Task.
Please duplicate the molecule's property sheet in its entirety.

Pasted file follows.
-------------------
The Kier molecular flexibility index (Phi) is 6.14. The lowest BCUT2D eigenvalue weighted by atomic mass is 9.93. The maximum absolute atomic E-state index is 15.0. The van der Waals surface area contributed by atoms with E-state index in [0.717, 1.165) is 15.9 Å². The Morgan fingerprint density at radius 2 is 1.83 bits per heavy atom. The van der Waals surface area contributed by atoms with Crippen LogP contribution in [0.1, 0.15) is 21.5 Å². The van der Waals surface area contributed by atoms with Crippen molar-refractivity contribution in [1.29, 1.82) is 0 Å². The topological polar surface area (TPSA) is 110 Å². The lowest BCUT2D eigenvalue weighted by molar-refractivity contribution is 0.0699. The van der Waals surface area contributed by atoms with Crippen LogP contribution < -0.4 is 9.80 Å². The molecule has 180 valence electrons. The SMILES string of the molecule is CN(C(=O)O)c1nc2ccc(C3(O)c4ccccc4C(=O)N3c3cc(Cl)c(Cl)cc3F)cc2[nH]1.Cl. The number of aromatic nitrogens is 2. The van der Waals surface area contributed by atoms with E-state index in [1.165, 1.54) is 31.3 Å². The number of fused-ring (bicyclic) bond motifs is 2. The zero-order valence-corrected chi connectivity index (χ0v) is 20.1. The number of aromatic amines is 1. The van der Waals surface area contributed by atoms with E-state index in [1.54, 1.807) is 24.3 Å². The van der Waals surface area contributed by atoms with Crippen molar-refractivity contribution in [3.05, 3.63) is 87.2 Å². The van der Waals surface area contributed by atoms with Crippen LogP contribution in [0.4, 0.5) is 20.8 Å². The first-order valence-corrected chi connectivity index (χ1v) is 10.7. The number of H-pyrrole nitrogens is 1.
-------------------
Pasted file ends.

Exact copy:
The Kier molecular flexibility index (Phi) is 6.14. The lowest BCUT2D eigenvalue weighted by atomic mass is 9.93. The maximum absolute atomic E-state index is 15.0. The van der Waals surface area contributed by atoms with E-state index in [0.717, 1.165) is 15.9 Å². The Morgan fingerprint density at radius 2 is 1.83 bits per heavy atom. The van der Waals surface area contributed by atoms with Crippen LogP contribution in [0.1, 0.15) is 21.5 Å². The van der Waals surface area contributed by atoms with Crippen molar-refractivity contribution in [1.29, 1.82) is 0 Å². The topological polar surface area (TPSA) is 110 Å². The lowest BCUT2D eigenvalue weighted by molar-refractivity contribution is 0.0699. The van der Waals surface area contributed by atoms with Crippen LogP contribution < -0.4 is 9.80 Å². The molecule has 180 valence electrons. The SMILES string of the molecule is CN(C(=O)O)c1nc2ccc(C3(O)c4ccccc4C(=O)N3c3cc(Cl)c(Cl)cc3F)cc2[nH]1.Cl. The number of aromatic nitrogens is 2. The van der Waals surface area contributed by atoms with E-state index in [1.165, 1.54) is 31.3 Å². The number of fused-ring (bicyclic) bond motifs is 2. The zero-order valence-corrected chi connectivity index (χ0v) is 20.1. The number of aromatic amines is 1. The van der Waals surface area contributed by atoms with E-state index in [1.54, 1.807) is 24.3 Å². The van der Waals surface area contributed by atoms with Crippen molar-refractivity contribution in [3.05, 3.63) is 87.2 Å². The van der Waals surface area contributed by atoms with Crippen LogP contribution in [0.4, 0.5) is 20.8 Å². The first-order valence-corrected chi connectivity index (χ1v) is 10.7. The number of H-pyrrole nitrogens is 1.